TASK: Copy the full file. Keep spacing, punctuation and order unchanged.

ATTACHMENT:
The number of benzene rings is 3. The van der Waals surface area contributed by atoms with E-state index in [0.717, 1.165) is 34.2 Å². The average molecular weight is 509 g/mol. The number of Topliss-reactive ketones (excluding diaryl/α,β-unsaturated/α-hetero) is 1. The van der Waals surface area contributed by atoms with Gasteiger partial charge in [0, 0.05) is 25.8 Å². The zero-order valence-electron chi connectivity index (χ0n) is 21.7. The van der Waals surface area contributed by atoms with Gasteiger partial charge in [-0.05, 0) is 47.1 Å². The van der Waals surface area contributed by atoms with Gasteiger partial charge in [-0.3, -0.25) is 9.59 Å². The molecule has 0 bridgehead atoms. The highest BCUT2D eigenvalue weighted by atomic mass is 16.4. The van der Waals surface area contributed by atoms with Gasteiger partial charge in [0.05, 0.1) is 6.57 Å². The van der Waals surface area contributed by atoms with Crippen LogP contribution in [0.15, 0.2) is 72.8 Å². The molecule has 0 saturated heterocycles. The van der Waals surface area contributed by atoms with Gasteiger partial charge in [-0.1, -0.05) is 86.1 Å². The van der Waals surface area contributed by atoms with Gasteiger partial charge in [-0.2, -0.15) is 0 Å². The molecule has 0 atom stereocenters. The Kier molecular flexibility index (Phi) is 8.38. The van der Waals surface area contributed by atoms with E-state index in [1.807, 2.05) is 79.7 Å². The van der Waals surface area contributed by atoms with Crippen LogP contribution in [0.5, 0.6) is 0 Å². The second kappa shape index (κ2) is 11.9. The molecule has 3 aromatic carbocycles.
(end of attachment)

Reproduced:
The number of benzene rings is 3. The van der Waals surface area contributed by atoms with E-state index in [0.717, 1.165) is 34.2 Å². The average molecular weight is 509 g/mol. The number of Topliss-reactive ketones (excluding diaryl/α,β-unsaturated/α-hetero) is 1. The van der Waals surface area contributed by atoms with Gasteiger partial charge in [0, 0.05) is 25.8 Å². The zero-order valence-electron chi connectivity index (χ0n) is 21.7. The van der Waals surface area contributed by atoms with Gasteiger partial charge in [-0.05, 0) is 47.1 Å². The van der Waals surface area contributed by atoms with Gasteiger partial charge in [-0.3, -0.25) is 9.59 Å². The molecule has 0 bridgehead atoms. The highest BCUT2D eigenvalue weighted by atomic mass is 16.4. The van der Waals surface area contributed by atoms with Gasteiger partial charge in [0.05, 0.1) is 6.57 Å². The van der Waals surface area contributed by atoms with Crippen LogP contribution in [0.15, 0.2) is 72.8 Å². The molecule has 0 saturated heterocycles. The van der Waals surface area contributed by atoms with Gasteiger partial charge in [-0.1, -0.05) is 86.1 Å². The van der Waals surface area contributed by atoms with Gasteiger partial charge in [-0.2, -0.15) is 0 Å². The molecule has 0 atom stereocenters. The Kier molecular flexibility index (Phi) is 8.38. The van der Waals surface area contributed by atoms with E-state index in [1.807, 2.05) is 79.7 Å². The van der Waals surface area contributed by atoms with Crippen LogP contribution in [0.5, 0.6) is 0 Å². The second kappa shape index (κ2) is 11.9. The molecule has 3 aromatic carbocycles.